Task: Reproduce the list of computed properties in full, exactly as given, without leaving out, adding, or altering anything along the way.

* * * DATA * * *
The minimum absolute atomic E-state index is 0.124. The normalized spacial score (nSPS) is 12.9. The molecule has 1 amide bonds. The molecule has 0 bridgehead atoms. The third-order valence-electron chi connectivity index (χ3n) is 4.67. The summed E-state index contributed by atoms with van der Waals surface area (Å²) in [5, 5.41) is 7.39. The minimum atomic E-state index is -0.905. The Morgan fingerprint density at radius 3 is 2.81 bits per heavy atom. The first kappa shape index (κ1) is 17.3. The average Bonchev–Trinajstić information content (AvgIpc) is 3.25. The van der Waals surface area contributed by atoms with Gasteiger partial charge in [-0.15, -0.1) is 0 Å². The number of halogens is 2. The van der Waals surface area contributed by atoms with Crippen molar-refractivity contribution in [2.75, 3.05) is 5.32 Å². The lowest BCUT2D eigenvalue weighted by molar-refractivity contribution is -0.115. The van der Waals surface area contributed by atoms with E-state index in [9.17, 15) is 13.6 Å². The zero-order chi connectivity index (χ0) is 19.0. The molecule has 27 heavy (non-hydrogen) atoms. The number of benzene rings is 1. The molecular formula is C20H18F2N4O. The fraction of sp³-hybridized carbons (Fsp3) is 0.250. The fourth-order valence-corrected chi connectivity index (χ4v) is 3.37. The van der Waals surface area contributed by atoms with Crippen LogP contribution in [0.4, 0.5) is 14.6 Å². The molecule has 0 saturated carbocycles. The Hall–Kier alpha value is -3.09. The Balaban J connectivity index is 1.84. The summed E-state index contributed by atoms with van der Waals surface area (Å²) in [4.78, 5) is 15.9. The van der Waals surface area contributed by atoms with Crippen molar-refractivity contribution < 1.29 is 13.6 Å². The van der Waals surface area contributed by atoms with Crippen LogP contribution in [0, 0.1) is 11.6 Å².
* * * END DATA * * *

The minimum absolute atomic E-state index is 0.124. The normalized spacial score (nSPS) is 12.9. The molecule has 1 amide bonds. The molecule has 0 bridgehead atoms. The third-order valence-electron chi connectivity index (χ3n) is 4.67. The summed E-state index contributed by atoms with van der Waals surface area (Å²) in [5, 5.41) is 7.39. The minimum atomic E-state index is -0.905. The Morgan fingerprint density at radius 3 is 2.81 bits per heavy atom. The first kappa shape index (κ1) is 17.3. The average Bonchev–Trinajstić information content (AvgIpc) is 3.25. The van der Waals surface area contributed by atoms with Gasteiger partial charge in [-0.15, -0.1) is 0 Å². The number of halogens is 2. The van der Waals surface area contributed by atoms with Crippen molar-refractivity contribution in [2.75, 3.05) is 5.32 Å². The lowest BCUT2D eigenvalue weighted by molar-refractivity contribution is -0.115. The van der Waals surface area contributed by atoms with E-state index in [9.17, 15) is 13.6 Å². The zero-order chi connectivity index (χ0) is 19.0. The molecule has 27 heavy (non-hydrogen) atoms. The number of benzene rings is 1. The molecular formula is C20H18F2N4O. The fraction of sp³-hybridized carbons (Fsp3) is 0.250. The fourth-order valence-corrected chi connectivity index (χ4v) is 3.37. The van der Waals surface area contributed by atoms with Crippen LogP contribution in [0.4, 0.5) is 14.6 Å². The molecule has 0 saturated carbocycles. The Hall–Kier alpha value is -3.09. The Balaban J connectivity index is 1.84. The summed E-state index contributed by atoms with van der Waals surface area (Å²) in [4.78, 5) is 15.9. The van der Waals surface area contributed by atoms with Crippen molar-refractivity contribution < 1.29 is 13.6 Å². The van der Waals surface area contributed by atoms with Crippen LogP contribution in [0, 0.1) is 11.6 Å².